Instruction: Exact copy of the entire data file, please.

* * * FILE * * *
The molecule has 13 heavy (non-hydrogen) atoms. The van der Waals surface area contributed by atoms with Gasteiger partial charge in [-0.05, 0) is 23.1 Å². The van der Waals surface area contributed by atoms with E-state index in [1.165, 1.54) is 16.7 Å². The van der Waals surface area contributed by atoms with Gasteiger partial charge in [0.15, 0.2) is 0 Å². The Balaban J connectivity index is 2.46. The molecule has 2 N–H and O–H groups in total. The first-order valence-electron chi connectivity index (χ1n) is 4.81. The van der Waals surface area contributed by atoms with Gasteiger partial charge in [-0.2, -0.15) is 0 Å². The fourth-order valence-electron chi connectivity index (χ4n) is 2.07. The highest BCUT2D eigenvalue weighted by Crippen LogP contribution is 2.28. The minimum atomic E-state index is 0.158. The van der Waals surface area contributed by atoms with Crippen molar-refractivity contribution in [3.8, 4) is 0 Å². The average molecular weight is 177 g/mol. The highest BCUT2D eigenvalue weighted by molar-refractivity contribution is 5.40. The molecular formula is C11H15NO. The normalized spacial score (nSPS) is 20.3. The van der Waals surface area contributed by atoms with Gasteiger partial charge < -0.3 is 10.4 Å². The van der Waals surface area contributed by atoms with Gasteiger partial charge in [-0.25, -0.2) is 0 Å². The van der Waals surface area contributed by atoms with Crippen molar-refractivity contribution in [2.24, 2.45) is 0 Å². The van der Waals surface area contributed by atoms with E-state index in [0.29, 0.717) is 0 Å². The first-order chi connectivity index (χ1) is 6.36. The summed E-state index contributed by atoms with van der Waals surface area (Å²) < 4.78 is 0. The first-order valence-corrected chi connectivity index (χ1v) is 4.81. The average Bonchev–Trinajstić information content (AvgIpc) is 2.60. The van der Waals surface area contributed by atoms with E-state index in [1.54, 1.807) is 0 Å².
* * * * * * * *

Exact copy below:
The molecule has 13 heavy (non-hydrogen) atoms. The van der Waals surface area contributed by atoms with Gasteiger partial charge in [-0.05, 0) is 23.1 Å². The van der Waals surface area contributed by atoms with E-state index in [1.165, 1.54) is 16.7 Å². The van der Waals surface area contributed by atoms with Gasteiger partial charge in [0.15, 0.2) is 0 Å². The Balaban J connectivity index is 2.46. The molecule has 2 N–H and O–H groups in total. The first-order valence-electron chi connectivity index (χ1n) is 4.81. The van der Waals surface area contributed by atoms with Gasteiger partial charge in [-0.2, -0.15) is 0 Å². The fourth-order valence-electron chi connectivity index (χ4n) is 2.07. The highest BCUT2D eigenvalue weighted by Crippen LogP contribution is 2.28. The minimum atomic E-state index is 0.158. The van der Waals surface area contributed by atoms with Crippen molar-refractivity contribution in [3.8, 4) is 0 Å². The average molecular weight is 177 g/mol. The highest BCUT2D eigenvalue weighted by molar-refractivity contribution is 5.40. The molecular formula is C11H15NO. The normalized spacial score (nSPS) is 20.3. The van der Waals surface area contributed by atoms with Gasteiger partial charge < -0.3 is 10.4 Å². The van der Waals surface area contributed by atoms with Gasteiger partial charge in [-0.25, -0.2) is 0 Å². The van der Waals surface area contributed by atoms with Crippen molar-refractivity contribution in [2.24, 2.45) is 0 Å². The van der Waals surface area contributed by atoms with E-state index in [0.29, 0.717) is 0 Å². The first-order chi connectivity index (χ1) is 6.36. The summed E-state index contributed by atoms with van der Waals surface area (Å²) < 4.78 is 0. The first-order valence-corrected chi connectivity index (χ1v) is 4.81. The average Bonchev–Trinajstić information content (AvgIpc) is 2.60. The van der Waals surface area contributed by atoms with E-state index in [1.54, 1.807) is 0 Å².